Saudi Arabia launched its campaign in Yemen against an alliance of Houthi insurgents and units loyal to former Yemeni President Abdullah Saleh in March – just two months after Salman was crowned king and formed a new government. The monarch undoubtedly approved the kingdom’s intervention in Yemen, but its live wire was his 29-year old son, the newly-appointed Defense Minister.
For six months, relentless Saudi air strikes failed to break the back of the Yemeni insurgency. The turning-point came this month, when the Saudis landed 4,000 infantry and tank forces troops in Aden along with a 1,500-strong United Arab Emirates commando contingency.
They quickly drove the rebels out of Aden, captured a nearby air field and pushed north to reach a point 150km south of the capital, Sanaa by Thursday, Aug. 12,.
Saudi and international media give the defense minister full credit for this breakthrough in the Yemen war. But Iran, which has backed the insurgency, has not yet said the last word. Even after Tehran slowed its support for the Houthis in consideration of regional expediency, Yemen suffers from chronic divisiveness and has been prey to on-and-off civil war since the ‘60s of the last century.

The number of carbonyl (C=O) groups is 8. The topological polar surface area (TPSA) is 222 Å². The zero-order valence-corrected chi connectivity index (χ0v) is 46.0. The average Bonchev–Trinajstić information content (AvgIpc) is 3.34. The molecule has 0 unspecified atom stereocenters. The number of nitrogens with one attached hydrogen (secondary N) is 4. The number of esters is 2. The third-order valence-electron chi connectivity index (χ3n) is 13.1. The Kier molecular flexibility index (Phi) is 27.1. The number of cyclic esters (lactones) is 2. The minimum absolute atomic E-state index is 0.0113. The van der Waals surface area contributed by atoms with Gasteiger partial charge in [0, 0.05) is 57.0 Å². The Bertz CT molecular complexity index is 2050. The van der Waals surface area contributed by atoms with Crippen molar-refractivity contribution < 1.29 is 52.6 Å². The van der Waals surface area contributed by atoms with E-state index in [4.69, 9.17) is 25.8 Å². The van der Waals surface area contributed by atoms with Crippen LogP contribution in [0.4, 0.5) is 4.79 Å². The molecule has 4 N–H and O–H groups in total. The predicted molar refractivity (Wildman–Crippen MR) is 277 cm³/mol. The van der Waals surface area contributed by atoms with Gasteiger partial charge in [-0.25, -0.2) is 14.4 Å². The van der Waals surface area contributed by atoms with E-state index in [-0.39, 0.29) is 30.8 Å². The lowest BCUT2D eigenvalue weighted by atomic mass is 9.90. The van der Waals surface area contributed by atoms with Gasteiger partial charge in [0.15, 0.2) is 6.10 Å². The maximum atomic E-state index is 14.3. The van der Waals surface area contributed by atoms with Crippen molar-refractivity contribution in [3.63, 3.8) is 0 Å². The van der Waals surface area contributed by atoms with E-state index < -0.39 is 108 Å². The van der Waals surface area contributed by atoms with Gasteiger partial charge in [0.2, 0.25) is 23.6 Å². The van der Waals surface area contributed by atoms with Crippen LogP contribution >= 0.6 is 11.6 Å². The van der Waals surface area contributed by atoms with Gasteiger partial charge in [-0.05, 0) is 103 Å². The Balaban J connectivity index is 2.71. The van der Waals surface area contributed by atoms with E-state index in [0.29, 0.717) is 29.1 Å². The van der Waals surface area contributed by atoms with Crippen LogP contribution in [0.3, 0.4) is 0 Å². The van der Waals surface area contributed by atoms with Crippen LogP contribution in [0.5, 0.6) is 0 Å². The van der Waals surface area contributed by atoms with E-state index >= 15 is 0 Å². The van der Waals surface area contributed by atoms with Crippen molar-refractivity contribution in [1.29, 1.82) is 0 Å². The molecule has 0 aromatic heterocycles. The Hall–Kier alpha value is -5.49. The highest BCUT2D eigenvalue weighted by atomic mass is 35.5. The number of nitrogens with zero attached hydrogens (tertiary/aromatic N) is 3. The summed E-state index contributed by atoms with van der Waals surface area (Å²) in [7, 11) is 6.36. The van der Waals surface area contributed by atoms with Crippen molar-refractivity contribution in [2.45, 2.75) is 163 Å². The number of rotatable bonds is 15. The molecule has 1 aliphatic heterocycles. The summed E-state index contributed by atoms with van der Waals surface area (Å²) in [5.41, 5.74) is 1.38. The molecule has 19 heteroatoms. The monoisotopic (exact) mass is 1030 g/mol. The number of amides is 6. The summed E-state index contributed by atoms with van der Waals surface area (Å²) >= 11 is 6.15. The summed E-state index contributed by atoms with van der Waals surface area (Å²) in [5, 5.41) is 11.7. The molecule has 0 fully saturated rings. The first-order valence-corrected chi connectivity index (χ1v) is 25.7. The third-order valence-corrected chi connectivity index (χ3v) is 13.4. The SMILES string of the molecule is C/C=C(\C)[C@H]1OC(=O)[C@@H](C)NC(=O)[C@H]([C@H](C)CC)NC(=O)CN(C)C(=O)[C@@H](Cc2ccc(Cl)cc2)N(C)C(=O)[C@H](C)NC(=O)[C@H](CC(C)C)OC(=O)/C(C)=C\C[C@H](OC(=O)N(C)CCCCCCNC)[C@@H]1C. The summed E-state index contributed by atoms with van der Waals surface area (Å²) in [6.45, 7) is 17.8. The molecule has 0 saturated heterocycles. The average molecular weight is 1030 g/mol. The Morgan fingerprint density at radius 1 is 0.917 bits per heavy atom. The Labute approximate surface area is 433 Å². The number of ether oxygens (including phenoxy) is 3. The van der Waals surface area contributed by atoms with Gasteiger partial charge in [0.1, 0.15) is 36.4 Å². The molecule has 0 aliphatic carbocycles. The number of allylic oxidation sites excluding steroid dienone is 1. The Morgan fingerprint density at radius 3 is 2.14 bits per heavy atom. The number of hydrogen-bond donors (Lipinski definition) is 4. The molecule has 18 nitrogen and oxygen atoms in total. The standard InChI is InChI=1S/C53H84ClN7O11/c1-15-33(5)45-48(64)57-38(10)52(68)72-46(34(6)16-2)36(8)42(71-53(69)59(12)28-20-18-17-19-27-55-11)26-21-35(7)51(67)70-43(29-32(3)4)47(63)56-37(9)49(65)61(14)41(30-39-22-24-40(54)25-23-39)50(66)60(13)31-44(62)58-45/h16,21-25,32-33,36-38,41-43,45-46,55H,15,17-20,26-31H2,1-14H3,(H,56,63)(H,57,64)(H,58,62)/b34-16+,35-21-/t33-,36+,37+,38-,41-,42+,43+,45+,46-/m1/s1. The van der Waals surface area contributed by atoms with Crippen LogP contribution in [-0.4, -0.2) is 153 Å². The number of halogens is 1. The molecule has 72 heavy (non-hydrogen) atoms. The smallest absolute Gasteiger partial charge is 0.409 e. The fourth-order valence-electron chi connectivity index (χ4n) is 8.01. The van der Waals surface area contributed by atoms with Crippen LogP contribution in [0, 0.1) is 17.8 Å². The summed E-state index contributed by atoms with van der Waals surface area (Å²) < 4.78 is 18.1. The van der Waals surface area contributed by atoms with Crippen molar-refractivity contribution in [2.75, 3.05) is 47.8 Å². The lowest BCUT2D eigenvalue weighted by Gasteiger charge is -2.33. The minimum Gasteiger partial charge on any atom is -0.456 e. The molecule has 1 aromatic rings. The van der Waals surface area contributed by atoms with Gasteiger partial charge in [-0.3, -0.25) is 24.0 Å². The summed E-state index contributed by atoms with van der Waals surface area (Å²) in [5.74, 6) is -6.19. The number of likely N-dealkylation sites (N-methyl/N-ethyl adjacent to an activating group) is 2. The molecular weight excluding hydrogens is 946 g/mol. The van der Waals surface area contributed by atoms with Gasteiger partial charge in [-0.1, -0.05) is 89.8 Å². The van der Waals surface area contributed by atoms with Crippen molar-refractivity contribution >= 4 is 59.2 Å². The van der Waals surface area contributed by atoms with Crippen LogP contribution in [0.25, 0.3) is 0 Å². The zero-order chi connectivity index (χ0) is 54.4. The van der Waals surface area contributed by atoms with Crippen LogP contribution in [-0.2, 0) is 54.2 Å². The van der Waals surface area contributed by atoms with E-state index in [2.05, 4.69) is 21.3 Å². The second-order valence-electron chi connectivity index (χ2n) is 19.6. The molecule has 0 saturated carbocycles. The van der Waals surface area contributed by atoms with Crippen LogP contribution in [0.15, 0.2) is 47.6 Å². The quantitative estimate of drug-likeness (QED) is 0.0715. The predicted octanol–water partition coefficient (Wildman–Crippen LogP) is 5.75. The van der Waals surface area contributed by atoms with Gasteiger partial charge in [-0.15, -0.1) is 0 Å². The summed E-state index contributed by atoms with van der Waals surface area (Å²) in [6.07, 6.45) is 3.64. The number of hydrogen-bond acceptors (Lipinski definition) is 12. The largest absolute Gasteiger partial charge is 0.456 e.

The US is a silent partner in Saudi-led Arab lineup for Yemen
At the same time, the king’s son has won valuable points in Yemen as a mover and shaker in Riyadh and has lent the kingdom the aura of success as a military force to be reckoned with in the Gulf region.
It is down to him that, for the first time, the army now outshines both the National Guard commanded by Mitab Bin Abdullah, scion of the late king who died in January, and the Border Guard, part of the domain of his rival, Crown Prince Mohammed bin Nayef.